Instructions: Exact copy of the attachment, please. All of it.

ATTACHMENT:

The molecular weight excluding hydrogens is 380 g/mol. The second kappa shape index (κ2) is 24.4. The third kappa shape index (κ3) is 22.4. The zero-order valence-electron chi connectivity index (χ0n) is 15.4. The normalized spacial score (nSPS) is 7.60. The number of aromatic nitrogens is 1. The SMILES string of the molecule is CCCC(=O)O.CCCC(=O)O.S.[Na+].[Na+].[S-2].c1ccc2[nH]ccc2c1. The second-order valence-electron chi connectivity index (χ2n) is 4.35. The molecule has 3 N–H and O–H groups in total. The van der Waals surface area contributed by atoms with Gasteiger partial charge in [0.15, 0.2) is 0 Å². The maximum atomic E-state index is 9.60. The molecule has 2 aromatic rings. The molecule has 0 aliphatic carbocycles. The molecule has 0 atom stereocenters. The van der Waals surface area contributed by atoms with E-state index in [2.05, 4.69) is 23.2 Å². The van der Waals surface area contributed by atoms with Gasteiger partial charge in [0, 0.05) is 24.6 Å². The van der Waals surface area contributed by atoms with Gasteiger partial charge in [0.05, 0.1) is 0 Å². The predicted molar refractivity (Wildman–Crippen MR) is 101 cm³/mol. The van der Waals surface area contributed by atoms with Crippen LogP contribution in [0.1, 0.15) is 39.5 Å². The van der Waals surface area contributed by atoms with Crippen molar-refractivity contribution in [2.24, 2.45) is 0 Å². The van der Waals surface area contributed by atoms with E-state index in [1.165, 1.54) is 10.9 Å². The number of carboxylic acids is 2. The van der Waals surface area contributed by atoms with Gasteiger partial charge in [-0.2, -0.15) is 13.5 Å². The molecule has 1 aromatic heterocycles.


The molecular weight excluding hydrogens is 380 g/mol. The second kappa shape index (κ2) is 24.4. The third kappa shape index (κ3) is 22.4. The zero-order valence-electron chi connectivity index (χ0n) is 15.4. The normalized spacial score (nSPS) is 7.60. The number of aromatic nitrogens is 1. The SMILES string of the molecule is CCCC(=O)O.CCCC(=O)O.S.[Na+].[Na+].[S-2].c1ccc2[nH]ccc2c1. The second-order valence-electron chi connectivity index (χ2n) is 4.35. The molecule has 3 N–H and O–H groups in total. The van der Waals surface area contributed by atoms with Gasteiger partial charge in [0.15, 0.2) is 0 Å². The maximum atomic E-state index is 9.60. The molecule has 2 aromatic rings. The molecule has 0 aliphatic carbocycles. The molecule has 0 atom stereocenters. The van der Waals surface area contributed by atoms with E-state index in [2.05, 4.69) is 23.2 Å². The van der Waals surface area contributed by atoms with Gasteiger partial charge in [0, 0.05) is 24.6 Å². The van der Waals surface area contributed by atoms with Gasteiger partial charge in [0.05, 0.1) is 0 Å². The predicted molar refractivity (Wildman–Crippen MR) is 101 cm³/mol. The van der Waals surface area contributed by atoms with Crippen LogP contribution in [0.1, 0.15) is 39.5 Å². The van der Waals surface area contributed by atoms with Crippen molar-refractivity contribution in [2.24, 2.45) is 0 Å². The van der Waals surface area contributed by atoms with E-state index in [1.165, 1.54) is 10.9 Å². The number of carboxylic acids is 2. The van der Waals surface area contributed by atoms with Gasteiger partial charge in [-0.2, -0.15) is 13.5 Å². The molecule has 1 aromatic heterocycles.